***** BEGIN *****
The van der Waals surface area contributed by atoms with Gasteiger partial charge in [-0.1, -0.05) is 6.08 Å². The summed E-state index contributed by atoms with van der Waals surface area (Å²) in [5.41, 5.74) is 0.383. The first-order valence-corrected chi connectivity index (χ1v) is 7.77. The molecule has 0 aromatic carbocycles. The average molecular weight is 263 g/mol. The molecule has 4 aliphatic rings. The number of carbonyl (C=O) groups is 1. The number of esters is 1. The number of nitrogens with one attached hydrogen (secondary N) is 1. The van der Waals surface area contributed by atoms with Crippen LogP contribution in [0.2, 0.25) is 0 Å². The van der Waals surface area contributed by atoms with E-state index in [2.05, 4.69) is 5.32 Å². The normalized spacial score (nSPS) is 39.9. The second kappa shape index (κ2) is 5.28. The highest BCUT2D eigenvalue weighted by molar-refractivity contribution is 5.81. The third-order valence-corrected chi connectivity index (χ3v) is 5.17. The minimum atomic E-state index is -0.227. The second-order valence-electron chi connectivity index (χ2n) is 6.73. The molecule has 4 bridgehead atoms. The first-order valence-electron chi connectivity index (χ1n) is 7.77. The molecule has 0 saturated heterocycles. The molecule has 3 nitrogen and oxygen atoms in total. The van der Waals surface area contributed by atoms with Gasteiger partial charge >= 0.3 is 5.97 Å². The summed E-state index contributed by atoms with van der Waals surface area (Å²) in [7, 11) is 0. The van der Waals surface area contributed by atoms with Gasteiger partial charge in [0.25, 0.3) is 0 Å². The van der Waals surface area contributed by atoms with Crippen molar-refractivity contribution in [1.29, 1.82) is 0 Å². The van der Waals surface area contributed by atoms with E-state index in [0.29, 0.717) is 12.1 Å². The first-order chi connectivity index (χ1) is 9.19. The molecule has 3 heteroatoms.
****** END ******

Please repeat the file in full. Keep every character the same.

The van der Waals surface area contributed by atoms with Gasteiger partial charge in [-0.1, -0.05) is 6.08 Å². The summed E-state index contributed by atoms with van der Waals surface area (Å²) in [5.41, 5.74) is 0.383. The first-order valence-corrected chi connectivity index (χ1v) is 7.77. The molecule has 0 aromatic carbocycles. The average molecular weight is 263 g/mol. The molecule has 4 aliphatic rings. The number of carbonyl (C=O) groups is 1. The number of esters is 1. The number of nitrogens with one attached hydrogen (secondary N) is 1. The van der Waals surface area contributed by atoms with Crippen LogP contribution in [0.2, 0.25) is 0 Å². The van der Waals surface area contributed by atoms with E-state index in [2.05, 4.69) is 5.32 Å². The normalized spacial score (nSPS) is 39.9. The second kappa shape index (κ2) is 5.28. The highest BCUT2D eigenvalue weighted by molar-refractivity contribution is 5.81. The third-order valence-corrected chi connectivity index (χ3v) is 5.17. The minimum atomic E-state index is -0.227. The second-order valence-electron chi connectivity index (χ2n) is 6.73. The molecule has 4 bridgehead atoms. The first-order valence-electron chi connectivity index (χ1n) is 7.77. The molecule has 0 saturated heterocycles. The molecule has 3 nitrogen and oxygen atoms in total. The van der Waals surface area contributed by atoms with Gasteiger partial charge >= 0.3 is 5.97 Å². The summed E-state index contributed by atoms with van der Waals surface area (Å²) in [7, 11) is 0. The van der Waals surface area contributed by atoms with Gasteiger partial charge in [0.25, 0.3) is 0 Å². The van der Waals surface area contributed by atoms with Crippen molar-refractivity contribution in [1.29, 1.82) is 0 Å². The van der Waals surface area contributed by atoms with E-state index in [0.29, 0.717) is 12.1 Å². The first-order chi connectivity index (χ1) is 9.19. The molecule has 3 heteroatoms.